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Tree planting policy may get flexibility
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Gainesville's planning department has a new way to plant trees around town.

The city's code requires developers to plant a certain number of trees per acre, and planning staff realized those who don't meet the minimum requirement could contribute trees that can be planted around the city where needed.

Staff will soon propose the idea to the planning and appeals board to establish the City of Gainesville Tree Replacement Fund.

"There are rare occasions when the developer can't accommodate the required number of trees, and this will allow them to put money in a fund to plant trees on public property," said planning director Rusty Ligon. "We've seen the issue come up in the past and thought it could be a potential issue in the future. This is our solution, and it's a good idea to put it in the code to formalize it."

Currently, developers must plant 18 tree units per acre in commercial and industrial zones and 20 tree units in residential areas. A tree unit corresponds to the diameter of the tree, where trees 1 to 4 inches wide count as 0.3 of a tree unit and an 8-inch tree counts as one full unit.

"The idea is to weigh the value of preserving existing trees than go back and replace them all," Ligon said. "Typically developers go back with 2-inch caliper trees. With that diameter, four trees count as one unit."

Under the current code, developers who can't meet the tree unit requirement must make the development site larger or remove parking spaces in the lot to create planting islands.

The developer can also plant trees along public street rights-of-way or easements if the planning department approves it.

The new code will allow developers to contribute money for up to 50 percent of the number of trees they can't plant on the site.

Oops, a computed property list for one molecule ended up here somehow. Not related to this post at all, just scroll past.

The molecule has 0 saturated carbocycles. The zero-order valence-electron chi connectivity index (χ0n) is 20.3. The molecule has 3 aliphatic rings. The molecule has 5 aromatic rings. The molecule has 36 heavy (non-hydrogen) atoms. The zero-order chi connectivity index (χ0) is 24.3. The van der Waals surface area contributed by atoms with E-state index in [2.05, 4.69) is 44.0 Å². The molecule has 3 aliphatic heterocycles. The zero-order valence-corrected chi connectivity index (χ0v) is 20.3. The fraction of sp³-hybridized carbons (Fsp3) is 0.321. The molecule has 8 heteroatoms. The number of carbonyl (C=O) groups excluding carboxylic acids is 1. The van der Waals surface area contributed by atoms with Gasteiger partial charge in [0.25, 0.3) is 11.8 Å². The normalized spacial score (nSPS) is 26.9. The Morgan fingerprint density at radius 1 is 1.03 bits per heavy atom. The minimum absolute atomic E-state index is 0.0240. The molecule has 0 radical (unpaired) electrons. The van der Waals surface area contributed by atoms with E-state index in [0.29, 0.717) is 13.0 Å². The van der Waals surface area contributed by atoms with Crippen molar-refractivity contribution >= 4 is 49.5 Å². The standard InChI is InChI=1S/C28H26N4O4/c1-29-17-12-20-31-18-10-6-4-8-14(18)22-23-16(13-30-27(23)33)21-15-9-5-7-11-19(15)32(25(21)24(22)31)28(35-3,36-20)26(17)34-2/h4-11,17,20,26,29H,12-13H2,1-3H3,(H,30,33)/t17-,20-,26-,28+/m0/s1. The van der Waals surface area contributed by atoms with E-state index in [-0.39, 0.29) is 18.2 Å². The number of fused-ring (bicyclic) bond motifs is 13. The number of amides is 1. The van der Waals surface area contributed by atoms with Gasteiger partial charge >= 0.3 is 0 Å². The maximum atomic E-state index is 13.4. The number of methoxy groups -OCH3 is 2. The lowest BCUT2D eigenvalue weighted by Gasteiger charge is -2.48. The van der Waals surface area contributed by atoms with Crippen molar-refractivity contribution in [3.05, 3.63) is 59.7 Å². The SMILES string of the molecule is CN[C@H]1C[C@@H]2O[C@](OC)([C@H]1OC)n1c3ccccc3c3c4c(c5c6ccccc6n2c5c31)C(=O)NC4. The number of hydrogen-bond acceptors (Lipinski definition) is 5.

Ligon and staff members are thinking of priority places around the city that could benefit from tree planting.

"We plan to work with Parks and Recreation for the areas in parks that can use some trees, and the greenway at Midtown could also benefit," he said. "We're immediately looking at possibilities for these trees."

Planning officials will also update the Unified Land Development Code to include new building definitions passed by state legislators in the spring.

Industrialized and residential industrialized buildings, which are structures designed and constructed in manufacturing facilities for installation on a building site, can now be constructed in more industrial and residential areas than previously allowed.

"These changes and updates happen periodically, and the legislature passed this to make the code modern," Ligon said. "By allowing these buildings in new areas, the change likely reflects what's happening in the economy."

Under new requirements for single-family and two-family detached dwellings, homes must have exterior siding that extends the full height of the exterior walls, be attached to a permanent foundation and have a minimum width of 20 feet.

Each exterior entrance must have a porch or hard-surfaced landing that is at least 36 inches wide and 36 inches long. Minimum roof overhang must be 12 inches, and each home must be connected to an approved water supply and sewage disposal system.

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